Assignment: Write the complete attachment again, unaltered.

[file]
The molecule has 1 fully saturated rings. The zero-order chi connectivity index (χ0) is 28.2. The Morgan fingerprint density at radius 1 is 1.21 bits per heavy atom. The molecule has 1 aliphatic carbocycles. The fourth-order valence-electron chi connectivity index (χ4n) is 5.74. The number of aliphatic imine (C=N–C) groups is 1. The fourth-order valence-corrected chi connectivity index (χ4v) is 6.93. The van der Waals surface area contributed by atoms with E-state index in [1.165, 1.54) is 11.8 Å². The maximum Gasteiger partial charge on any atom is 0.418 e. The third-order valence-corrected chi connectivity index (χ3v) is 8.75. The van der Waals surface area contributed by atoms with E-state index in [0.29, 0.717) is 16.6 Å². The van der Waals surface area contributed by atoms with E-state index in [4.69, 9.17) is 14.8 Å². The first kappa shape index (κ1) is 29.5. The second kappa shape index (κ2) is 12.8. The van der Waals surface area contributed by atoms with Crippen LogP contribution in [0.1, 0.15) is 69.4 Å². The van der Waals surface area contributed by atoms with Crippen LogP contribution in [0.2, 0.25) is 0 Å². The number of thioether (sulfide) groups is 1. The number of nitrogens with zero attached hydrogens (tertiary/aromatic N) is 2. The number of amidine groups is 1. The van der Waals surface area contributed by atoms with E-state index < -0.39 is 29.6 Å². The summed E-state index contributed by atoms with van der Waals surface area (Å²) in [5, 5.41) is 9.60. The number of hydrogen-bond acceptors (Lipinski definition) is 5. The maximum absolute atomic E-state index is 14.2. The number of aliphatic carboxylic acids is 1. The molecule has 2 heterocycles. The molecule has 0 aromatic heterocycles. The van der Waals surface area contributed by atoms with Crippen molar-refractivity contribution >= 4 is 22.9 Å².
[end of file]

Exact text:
The molecule has 1 fully saturated rings. The zero-order chi connectivity index (χ0) is 28.2. The Morgan fingerprint density at radius 1 is 1.21 bits per heavy atom. The molecule has 1 aliphatic carbocycles. The fourth-order valence-electron chi connectivity index (χ4n) is 5.74. The number of aliphatic imine (C=N–C) groups is 1. The fourth-order valence-corrected chi connectivity index (χ4v) is 6.93. The van der Waals surface area contributed by atoms with E-state index in [1.165, 1.54) is 11.8 Å². The maximum Gasteiger partial charge on any atom is 0.418 e. The third-order valence-corrected chi connectivity index (χ3v) is 8.75. The van der Waals surface area contributed by atoms with E-state index in [0.29, 0.717) is 16.6 Å². The van der Waals surface area contributed by atoms with E-state index in [4.69, 9.17) is 14.8 Å². The first kappa shape index (κ1) is 29.5. The second kappa shape index (κ2) is 12.8. The van der Waals surface area contributed by atoms with Crippen LogP contribution in [0.1, 0.15) is 69.4 Å². The van der Waals surface area contributed by atoms with Crippen LogP contribution in [0.2, 0.25) is 0 Å². The number of thioether (sulfide) groups is 1. The number of nitrogens with zero attached hydrogens (tertiary/aromatic N) is 2. The number of amidine groups is 1. The van der Waals surface area contributed by atoms with E-state index < -0.39 is 29.6 Å². The summed E-state index contributed by atoms with van der Waals surface area (Å²) in [5, 5.41) is 9.60. The number of hydrogen-bond acceptors (Lipinski definition) is 5. The maximum absolute atomic E-state index is 14.2. The number of aliphatic carboxylic acids is 1. The molecule has 2 heterocycles. The molecule has 0 aromatic heterocycles. The van der Waals surface area contributed by atoms with Crippen molar-refractivity contribution >= 4 is 22.9 Å².